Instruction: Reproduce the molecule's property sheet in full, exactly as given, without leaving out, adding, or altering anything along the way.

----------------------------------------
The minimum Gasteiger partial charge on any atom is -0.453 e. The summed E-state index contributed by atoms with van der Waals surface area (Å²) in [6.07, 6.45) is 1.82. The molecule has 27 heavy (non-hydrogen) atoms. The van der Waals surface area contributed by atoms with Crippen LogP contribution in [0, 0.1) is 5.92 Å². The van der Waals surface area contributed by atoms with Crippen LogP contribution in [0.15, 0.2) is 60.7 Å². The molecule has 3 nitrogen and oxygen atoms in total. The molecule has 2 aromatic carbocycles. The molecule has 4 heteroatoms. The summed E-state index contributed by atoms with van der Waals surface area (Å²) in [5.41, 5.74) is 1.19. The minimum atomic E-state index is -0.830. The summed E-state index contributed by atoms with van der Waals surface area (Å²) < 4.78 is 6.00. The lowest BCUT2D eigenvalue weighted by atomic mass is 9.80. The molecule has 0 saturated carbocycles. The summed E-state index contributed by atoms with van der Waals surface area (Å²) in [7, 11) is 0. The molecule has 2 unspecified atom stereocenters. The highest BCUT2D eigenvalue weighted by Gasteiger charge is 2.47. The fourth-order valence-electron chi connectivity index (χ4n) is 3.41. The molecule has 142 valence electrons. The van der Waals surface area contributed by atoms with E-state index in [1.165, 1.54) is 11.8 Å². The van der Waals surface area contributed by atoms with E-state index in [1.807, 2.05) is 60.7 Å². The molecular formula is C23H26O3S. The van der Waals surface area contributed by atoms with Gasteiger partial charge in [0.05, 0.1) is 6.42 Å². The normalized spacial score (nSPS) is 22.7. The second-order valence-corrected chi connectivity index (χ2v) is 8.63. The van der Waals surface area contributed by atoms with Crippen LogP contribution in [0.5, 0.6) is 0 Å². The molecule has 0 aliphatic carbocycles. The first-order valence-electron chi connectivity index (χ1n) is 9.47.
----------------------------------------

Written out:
The minimum Gasteiger partial charge on any atom is -0.453 e. The summed E-state index contributed by atoms with van der Waals surface area (Å²) in [6.07, 6.45) is 1.82. The molecule has 27 heavy (non-hydrogen) atoms. The van der Waals surface area contributed by atoms with Crippen LogP contribution in [0, 0.1) is 5.92 Å². The van der Waals surface area contributed by atoms with Crippen LogP contribution in [0.15, 0.2) is 60.7 Å². The molecule has 3 nitrogen and oxygen atoms in total. The molecule has 2 aromatic carbocycles. The molecule has 4 heteroatoms. The summed E-state index contributed by atoms with van der Waals surface area (Å²) in [5.41, 5.74) is 1.19. The minimum atomic E-state index is -0.830. The summed E-state index contributed by atoms with van der Waals surface area (Å²) < 4.78 is 6.00. The lowest BCUT2D eigenvalue weighted by atomic mass is 9.80. The molecule has 0 saturated carbocycles. The summed E-state index contributed by atoms with van der Waals surface area (Å²) in [7, 11) is 0. The molecule has 2 unspecified atom stereocenters. The highest BCUT2D eigenvalue weighted by Gasteiger charge is 2.47. The fourth-order valence-electron chi connectivity index (χ4n) is 3.41. The molecule has 142 valence electrons. The van der Waals surface area contributed by atoms with E-state index in [1.165, 1.54) is 11.8 Å². The van der Waals surface area contributed by atoms with E-state index in [1.807, 2.05) is 60.7 Å². The molecular formula is C23H26O3S. The van der Waals surface area contributed by atoms with Gasteiger partial charge in [0.05, 0.1) is 6.42 Å². The normalized spacial score (nSPS) is 22.7. The second-order valence-corrected chi connectivity index (χ2v) is 8.63. The van der Waals surface area contributed by atoms with Crippen LogP contribution in [0.5, 0.6) is 0 Å². The molecule has 0 aliphatic carbocycles. The first-order valence-electron chi connectivity index (χ1n) is 9.47.